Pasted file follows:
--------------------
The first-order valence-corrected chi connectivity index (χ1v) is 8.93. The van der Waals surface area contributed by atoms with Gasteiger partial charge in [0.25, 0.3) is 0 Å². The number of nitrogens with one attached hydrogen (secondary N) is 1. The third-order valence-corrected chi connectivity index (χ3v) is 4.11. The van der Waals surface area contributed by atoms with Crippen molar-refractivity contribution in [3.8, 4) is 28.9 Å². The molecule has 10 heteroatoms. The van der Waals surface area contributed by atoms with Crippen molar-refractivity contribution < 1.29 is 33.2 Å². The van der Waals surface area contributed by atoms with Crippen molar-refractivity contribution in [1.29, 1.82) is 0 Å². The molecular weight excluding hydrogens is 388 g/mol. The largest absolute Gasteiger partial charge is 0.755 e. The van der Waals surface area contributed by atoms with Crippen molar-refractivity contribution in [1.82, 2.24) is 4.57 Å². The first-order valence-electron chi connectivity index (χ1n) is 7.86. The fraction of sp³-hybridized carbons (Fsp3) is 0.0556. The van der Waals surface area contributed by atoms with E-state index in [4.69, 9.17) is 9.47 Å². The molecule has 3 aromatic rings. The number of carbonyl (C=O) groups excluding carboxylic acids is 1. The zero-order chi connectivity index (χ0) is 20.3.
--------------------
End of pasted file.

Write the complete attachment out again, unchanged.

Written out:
The first-order valence-corrected chi connectivity index (χ1v) is 8.93. The van der Waals surface area contributed by atoms with Gasteiger partial charge in [0.25, 0.3) is 0 Å². The number of nitrogens with one attached hydrogen (secondary N) is 1. The third-order valence-corrected chi connectivity index (χ3v) is 4.11. The van der Waals surface area contributed by atoms with Crippen molar-refractivity contribution in [3.8, 4) is 28.9 Å². The molecule has 10 heteroatoms. The van der Waals surface area contributed by atoms with Crippen molar-refractivity contribution < 1.29 is 33.2 Å². The van der Waals surface area contributed by atoms with Crippen molar-refractivity contribution in [1.29, 1.82) is 0 Å². The molecular weight excluding hydrogens is 388 g/mol. The largest absolute Gasteiger partial charge is 0.755 e. The van der Waals surface area contributed by atoms with Crippen molar-refractivity contribution in [1.82, 2.24) is 4.57 Å². The first-order valence-electron chi connectivity index (χ1n) is 7.86. The fraction of sp³-hybridized carbons (Fsp3) is 0.0556. The van der Waals surface area contributed by atoms with E-state index in [4.69, 9.17) is 9.47 Å². The molecule has 3 aromatic rings. The number of carbonyl (C=O) groups excluding carboxylic acids is 1. The zero-order chi connectivity index (χ0) is 20.3.